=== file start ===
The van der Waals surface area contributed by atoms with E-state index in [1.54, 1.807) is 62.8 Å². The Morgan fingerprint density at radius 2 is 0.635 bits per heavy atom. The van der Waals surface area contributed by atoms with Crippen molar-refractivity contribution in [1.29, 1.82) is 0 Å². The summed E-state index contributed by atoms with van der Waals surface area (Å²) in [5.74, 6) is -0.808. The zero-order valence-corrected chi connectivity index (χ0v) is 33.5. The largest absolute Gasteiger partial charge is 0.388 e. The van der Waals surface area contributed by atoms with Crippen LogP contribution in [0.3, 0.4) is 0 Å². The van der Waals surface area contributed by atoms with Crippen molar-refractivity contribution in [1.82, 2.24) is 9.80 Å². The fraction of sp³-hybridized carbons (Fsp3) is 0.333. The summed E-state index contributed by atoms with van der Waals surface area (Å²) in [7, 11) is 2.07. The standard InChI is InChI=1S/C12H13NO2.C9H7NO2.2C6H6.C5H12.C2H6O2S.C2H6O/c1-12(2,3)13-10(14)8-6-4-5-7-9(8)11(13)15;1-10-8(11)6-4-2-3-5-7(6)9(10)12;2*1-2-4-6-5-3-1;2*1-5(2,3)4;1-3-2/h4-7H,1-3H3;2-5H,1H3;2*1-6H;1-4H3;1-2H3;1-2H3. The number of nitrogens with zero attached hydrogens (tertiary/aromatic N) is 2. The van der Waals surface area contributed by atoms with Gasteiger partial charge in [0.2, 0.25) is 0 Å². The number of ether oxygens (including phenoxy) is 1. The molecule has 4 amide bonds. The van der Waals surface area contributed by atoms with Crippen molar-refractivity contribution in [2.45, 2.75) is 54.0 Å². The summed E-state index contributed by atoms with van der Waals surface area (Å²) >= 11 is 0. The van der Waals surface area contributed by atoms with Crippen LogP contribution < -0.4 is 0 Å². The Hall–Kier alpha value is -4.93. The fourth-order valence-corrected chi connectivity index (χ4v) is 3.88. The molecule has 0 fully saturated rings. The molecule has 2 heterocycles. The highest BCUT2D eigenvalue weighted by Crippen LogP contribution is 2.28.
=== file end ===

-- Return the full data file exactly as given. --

The van der Waals surface area contributed by atoms with E-state index in [1.54, 1.807) is 62.8 Å². The Morgan fingerprint density at radius 2 is 0.635 bits per heavy atom. The van der Waals surface area contributed by atoms with Crippen molar-refractivity contribution in [1.29, 1.82) is 0 Å². The summed E-state index contributed by atoms with van der Waals surface area (Å²) in [5.74, 6) is -0.808. The zero-order valence-corrected chi connectivity index (χ0v) is 33.5. The largest absolute Gasteiger partial charge is 0.388 e. The van der Waals surface area contributed by atoms with Crippen LogP contribution in [0.3, 0.4) is 0 Å². The van der Waals surface area contributed by atoms with Crippen molar-refractivity contribution in [1.82, 2.24) is 9.80 Å². The fraction of sp³-hybridized carbons (Fsp3) is 0.333. The summed E-state index contributed by atoms with van der Waals surface area (Å²) in [7, 11) is 2.07. The standard InChI is InChI=1S/C12H13NO2.C9H7NO2.2C6H6.C5H12.C2H6O2S.C2H6O/c1-12(2,3)13-10(14)8-6-4-5-7-9(8)11(13)15;1-10-8(11)6-4-2-3-5-7(6)9(10)12;2*1-2-4-6-5-3-1;2*1-5(2,3)4;1-3-2/h4-7H,1-3H3;2-5H,1H3;2*1-6H;1-4H3;1-2H3;1-2H3. The number of nitrogens with zero attached hydrogens (tertiary/aromatic N) is 2. The van der Waals surface area contributed by atoms with Gasteiger partial charge in [0.2, 0.25) is 0 Å². The number of ether oxygens (including phenoxy) is 1. The molecule has 4 amide bonds. The van der Waals surface area contributed by atoms with Crippen molar-refractivity contribution in [2.45, 2.75) is 54.0 Å². The summed E-state index contributed by atoms with van der Waals surface area (Å²) >= 11 is 0. The van der Waals surface area contributed by atoms with Crippen LogP contribution < -0.4 is 0 Å². The Hall–Kier alpha value is -4.93. The fourth-order valence-corrected chi connectivity index (χ4v) is 3.88. The molecule has 0 fully saturated rings. The molecule has 2 heterocycles. The highest BCUT2D eigenvalue weighted by Crippen LogP contribution is 2.28.